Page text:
What do wine drinkers want? That is, those of us who drink wine because we enjoy it and aren’t chasing scores, trying to impress others with how much money we spend, or aspire to become wine geeks.
I shouldn’t have to ask this question, but as I start to gather material for the blog’s 11th annual Birthday Week starting Nov. 12, it remains in the forefront. Because, as one Dallas retailer who usually doesn’t say things like this said the other day: “Why is the wine business starting to treat consumers and wine drinkers like they’re idiots?”
So what do wine drinkers want?
• Fair pricing. The point is not how much a wine costs, but whether it’s worth what it costs. Barefoot, regardless of anything else, usually offers $6 of value. How many $20 wines can say that? And, as noted too many times in the past couple of years, fewer and fewer wines that cost more than $15 are worth that much money – to the Dallas retailer’s point.
• Varietal correctness. Chardonnay should taste like chardonnay, merlot should taste like merlot and so forth. Why is this so difficult to do?
• Legitimate availability. I get at least one email a week from a reader saying she or he can’t find wines I’ve written about. This happens even though I try to write about wines that are generally available. So why the problem? Because the system is rigged in favor of the biggest wholesalers and the biggest retailers, but not the consumer. Hence, the most available wines are usually the least interesting, the least varietally correct, the least truthful about sweetness, and the most unfairly priced.
• Knowledgeable sales people. Why a Chicago-area grocery store wine salesman would be rude to my mom when she asked about a wine I had written about is beyond me. But behavior like that is becoming the norm – when you can find someone to help you.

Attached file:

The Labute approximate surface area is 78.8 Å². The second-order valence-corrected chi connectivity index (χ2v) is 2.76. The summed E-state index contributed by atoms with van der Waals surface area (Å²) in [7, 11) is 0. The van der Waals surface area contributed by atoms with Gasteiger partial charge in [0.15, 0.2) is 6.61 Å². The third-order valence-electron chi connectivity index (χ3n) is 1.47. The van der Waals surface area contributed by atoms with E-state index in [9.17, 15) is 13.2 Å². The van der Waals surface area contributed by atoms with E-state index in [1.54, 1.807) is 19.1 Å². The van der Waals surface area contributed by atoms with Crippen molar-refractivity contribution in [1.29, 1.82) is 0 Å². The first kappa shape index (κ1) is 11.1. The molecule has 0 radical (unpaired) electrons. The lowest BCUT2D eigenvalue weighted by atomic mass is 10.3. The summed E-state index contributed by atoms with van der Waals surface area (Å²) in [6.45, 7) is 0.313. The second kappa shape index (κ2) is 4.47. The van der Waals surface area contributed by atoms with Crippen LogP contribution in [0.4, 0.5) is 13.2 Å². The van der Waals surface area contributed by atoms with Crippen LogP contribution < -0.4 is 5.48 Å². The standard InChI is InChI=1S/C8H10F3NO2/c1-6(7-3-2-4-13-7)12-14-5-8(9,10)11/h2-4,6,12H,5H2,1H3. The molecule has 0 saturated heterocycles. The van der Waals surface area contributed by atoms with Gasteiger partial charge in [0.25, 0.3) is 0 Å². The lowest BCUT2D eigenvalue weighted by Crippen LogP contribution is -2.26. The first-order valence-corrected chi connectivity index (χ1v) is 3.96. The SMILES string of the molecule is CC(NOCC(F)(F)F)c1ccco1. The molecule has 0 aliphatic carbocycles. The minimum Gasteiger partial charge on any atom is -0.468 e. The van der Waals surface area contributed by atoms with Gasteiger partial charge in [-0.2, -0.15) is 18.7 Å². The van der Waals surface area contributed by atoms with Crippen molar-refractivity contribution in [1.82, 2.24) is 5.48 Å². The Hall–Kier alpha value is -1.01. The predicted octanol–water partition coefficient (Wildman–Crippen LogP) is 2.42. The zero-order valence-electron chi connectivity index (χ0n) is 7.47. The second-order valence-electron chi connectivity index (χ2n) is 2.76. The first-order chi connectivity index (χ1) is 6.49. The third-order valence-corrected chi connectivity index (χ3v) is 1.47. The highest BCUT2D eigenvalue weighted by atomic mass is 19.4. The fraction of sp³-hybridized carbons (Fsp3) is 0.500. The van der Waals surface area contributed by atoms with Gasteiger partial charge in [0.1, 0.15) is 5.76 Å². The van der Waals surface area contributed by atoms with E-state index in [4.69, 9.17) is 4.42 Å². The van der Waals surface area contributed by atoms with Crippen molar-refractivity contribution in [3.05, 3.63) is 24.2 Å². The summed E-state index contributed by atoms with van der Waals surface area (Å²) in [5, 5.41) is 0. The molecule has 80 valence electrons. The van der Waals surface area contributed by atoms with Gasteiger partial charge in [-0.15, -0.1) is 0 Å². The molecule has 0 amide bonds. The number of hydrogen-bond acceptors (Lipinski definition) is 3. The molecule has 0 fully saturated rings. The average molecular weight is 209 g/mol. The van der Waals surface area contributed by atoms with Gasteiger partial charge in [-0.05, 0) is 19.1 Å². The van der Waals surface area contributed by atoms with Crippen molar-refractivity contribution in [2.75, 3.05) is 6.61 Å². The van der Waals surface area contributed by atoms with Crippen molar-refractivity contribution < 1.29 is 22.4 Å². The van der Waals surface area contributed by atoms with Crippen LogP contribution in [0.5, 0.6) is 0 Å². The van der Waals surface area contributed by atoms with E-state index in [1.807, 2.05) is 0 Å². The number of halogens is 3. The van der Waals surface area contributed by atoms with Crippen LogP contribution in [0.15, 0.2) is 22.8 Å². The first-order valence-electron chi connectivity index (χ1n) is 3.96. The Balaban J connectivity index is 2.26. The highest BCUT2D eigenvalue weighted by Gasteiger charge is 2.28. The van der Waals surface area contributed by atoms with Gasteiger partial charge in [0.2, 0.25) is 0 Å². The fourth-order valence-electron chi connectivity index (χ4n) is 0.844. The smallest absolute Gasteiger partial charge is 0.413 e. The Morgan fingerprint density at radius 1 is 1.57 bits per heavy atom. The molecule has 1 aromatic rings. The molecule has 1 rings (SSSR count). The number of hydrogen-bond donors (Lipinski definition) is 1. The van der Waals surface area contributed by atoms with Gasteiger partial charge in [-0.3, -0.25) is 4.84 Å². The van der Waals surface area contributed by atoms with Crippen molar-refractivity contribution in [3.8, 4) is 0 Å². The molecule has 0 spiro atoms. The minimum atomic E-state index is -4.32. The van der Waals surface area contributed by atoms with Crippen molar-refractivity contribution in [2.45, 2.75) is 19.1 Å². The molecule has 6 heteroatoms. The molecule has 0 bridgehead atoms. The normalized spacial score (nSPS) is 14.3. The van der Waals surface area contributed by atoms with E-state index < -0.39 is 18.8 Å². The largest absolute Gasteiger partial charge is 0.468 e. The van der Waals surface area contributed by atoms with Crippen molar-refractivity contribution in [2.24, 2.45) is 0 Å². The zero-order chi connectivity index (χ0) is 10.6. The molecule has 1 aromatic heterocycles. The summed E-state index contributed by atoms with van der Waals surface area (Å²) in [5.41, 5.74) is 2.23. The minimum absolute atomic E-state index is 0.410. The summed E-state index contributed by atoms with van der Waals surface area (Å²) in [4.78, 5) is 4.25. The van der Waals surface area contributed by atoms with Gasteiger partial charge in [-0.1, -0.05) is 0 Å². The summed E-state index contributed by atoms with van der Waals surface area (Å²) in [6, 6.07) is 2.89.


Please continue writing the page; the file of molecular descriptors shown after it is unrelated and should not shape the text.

The supermarket Great Wall of Wine is the Rubik’s Cube of wine buying, with hundreds and hundreds of bottles to choose from, confusing pricing, and no one to ask for help. But it is possible to buy quality wine at the grocery store, and you don’t even need to know much about varietal or region. Just keep these grocery store wine tips in mind:
? The cuter the label, the more simple the wine. This means there is little balance or interest. Instead, they’re what producers call easy to drink — red wine with lots of sweet fruit and almost no tannins, and white wine with almost honeyed fruit and the minimal amount of acidity necessary to make it palatable. Whether these wines are good or bad isn’t the point; rather, is this the kind of wine you want to buy (or avoid)? If it is, then these labels are a clue.
? Who makes the wine? This is almost impossible to tell, since most of the wine in the grocery store usually comes from a dozen or so producers — our friends at Big Wine — and they would prefer you don’t know. So look for something like ?Produced and bottled. , ?Vinted and bottled. , or ?Imported and bottled. The location that follows usually identifies the parent company, so that many Gallo-owned brands say Modesto, Calif. The ?imported ? line may have a company name similar to the name of the multi-national that owns the brand, so that CWUS is part of Constellation Brands. A more complete list is in this post.
? Decipher the back label. Pay attention to the choice of words, and not what they mean. Simple, less interesting wines rarely describe themselves as fresh, clean, or earthy. Rather, they use terms like rich, plush, luscious, and even roasted. Also, chocolate and caramel show up more often than not, especially in very ordinary red wine, along with badly written homages to oak — vanilla bean is one of my favorites.
? Beware older vintages with steep discounts, especially if the wine wasn’t made in the U.S. This is often a sign the wine has been sitting in a warehouse, sometimes for years, and is more likely to have gone off. The supermarket, which may have bought the wine for pennies on the dollar, doesn’t care if it’s spoiled; who returns bad wine to the grocery store? One rule of thumb: Be wary of white wine older than two years and red wine older than three.
If wine had more writers like Dave Falchek, more people would drink wine. He wants to make wine easier for consumers and he doesn ?t suffer foolish wines or their producers ? and he does this writing in Pennsylvania, which has some of most restrictive liquor laws in the country and where availability is often a joke.
Dave ?s advice for wine drinkers: First, if you don ?t like a wine, it doesn ?t mean your taste buds are broken. Second, you ?re not supposed to like a wine just because someone else does.
We talked about those things, as well as Dave ?s work with the American Wine Society, which aims to make wine drinking easier; the state of regional wine, which Dave has supported since he started writing about wine; and whether Pennsylvania will eventually reform its antiquated liquor laws. Click here to download or stream the podcast, which is about 11 minutes long and takes up 10.8 megabytes